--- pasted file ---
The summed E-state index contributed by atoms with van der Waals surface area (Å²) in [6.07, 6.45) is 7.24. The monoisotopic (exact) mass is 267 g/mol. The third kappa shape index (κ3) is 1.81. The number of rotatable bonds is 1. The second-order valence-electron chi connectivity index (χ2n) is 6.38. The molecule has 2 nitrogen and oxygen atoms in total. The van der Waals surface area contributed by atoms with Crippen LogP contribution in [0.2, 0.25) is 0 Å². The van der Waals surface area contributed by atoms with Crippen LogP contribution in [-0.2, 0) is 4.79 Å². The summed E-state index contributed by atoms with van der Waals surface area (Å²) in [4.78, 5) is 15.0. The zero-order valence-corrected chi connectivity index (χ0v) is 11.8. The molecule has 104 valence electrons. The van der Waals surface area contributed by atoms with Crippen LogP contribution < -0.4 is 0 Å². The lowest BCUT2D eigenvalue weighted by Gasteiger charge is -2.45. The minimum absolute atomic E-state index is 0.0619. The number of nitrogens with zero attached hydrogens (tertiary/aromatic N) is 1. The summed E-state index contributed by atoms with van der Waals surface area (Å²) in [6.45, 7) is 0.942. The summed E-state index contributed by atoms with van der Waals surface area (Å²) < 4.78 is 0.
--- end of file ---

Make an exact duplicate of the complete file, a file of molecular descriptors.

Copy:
The summed E-state index contributed by atoms with van der Waals surface area (Å²) in [6.07, 6.45) is 7.24. The monoisotopic (exact) mass is 267 g/mol. The third kappa shape index (κ3) is 1.81. The number of rotatable bonds is 1. The second-order valence-electron chi connectivity index (χ2n) is 6.38. The molecule has 2 nitrogen and oxygen atoms in total. The van der Waals surface area contributed by atoms with Crippen LogP contribution in [0.2, 0.25) is 0 Å². The van der Waals surface area contributed by atoms with Crippen LogP contribution in [-0.2, 0) is 4.79 Å². The summed E-state index contributed by atoms with van der Waals surface area (Å²) in [4.78, 5) is 15.0. The zero-order valence-corrected chi connectivity index (χ0v) is 11.8. The molecule has 104 valence electrons. The van der Waals surface area contributed by atoms with Crippen LogP contribution < -0.4 is 0 Å². The lowest BCUT2D eigenvalue weighted by Gasteiger charge is -2.45. The minimum absolute atomic E-state index is 0.0619. The number of nitrogens with zero attached hydrogens (tertiary/aromatic N) is 1. The summed E-state index contributed by atoms with van der Waals surface area (Å²) in [6.45, 7) is 0.942. The summed E-state index contributed by atoms with van der Waals surface area (Å²) < 4.78 is 0.